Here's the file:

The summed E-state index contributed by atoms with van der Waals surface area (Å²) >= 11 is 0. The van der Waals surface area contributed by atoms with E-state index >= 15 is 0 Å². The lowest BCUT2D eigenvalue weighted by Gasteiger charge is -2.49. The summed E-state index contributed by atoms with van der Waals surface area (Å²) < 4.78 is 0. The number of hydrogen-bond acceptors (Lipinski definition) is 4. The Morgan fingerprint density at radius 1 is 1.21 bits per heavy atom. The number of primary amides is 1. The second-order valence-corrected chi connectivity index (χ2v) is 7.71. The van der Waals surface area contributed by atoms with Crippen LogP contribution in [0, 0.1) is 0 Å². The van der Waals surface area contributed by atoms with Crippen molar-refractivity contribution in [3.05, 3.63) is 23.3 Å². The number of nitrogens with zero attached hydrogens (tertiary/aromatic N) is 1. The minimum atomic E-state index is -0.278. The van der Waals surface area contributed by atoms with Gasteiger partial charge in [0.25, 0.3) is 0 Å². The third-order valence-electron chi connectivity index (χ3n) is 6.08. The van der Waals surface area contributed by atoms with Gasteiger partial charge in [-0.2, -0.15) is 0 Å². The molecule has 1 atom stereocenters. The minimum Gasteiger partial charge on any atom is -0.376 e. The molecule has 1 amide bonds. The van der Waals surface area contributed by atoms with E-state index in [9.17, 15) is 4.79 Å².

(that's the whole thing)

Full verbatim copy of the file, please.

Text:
The summed E-state index contributed by atoms with van der Waals surface area (Å²) >= 11 is 0. The van der Waals surface area contributed by atoms with E-state index >= 15 is 0 Å². The lowest BCUT2D eigenvalue weighted by Gasteiger charge is -2.49. The summed E-state index contributed by atoms with van der Waals surface area (Å²) < 4.78 is 0. The number of hydrogen-bond acceptors (Lipinski definition) is 4. The Morgan fingerprint density at radius 1 is 1.21 bits per heavy atom. The number of primary amides is 1. The second-order valence-corrected chi connectivity index (χ2v) is 7.71. The van der Waals surface area contributed by atoms with Crippen LogP contribution in [0, 0.1) is 0 Å². The van der Waals surface area contributed by atoms with Crippen molar-refractivity contribution in [3.05, 3.63) is 23.3 Å². The number of nitrogens with zero attached hydrogens (tertiary/aromatic N) is 1. The minimum atomic E-state index is -0.278. The van der Waals surface area contributed by atoms with Gasteiger partial charge in [0.25, 0.3) is 0 Å². The third-order valence-electron chi connectivity index (χ3n) is 6.08. The van der Waals surface area contributed by atoms with Gasteiger partial charge in [-0.2, -0.15) is 0 Å². The molecule has 1 atom stereocenters. The minimum Gasteiger partial charge on any atom is -0.376 e. The molecule has 1 amide bonds. The van der Waals surface area contributed by atoms with E-state index in [9.17, 15) is 4.79 Å².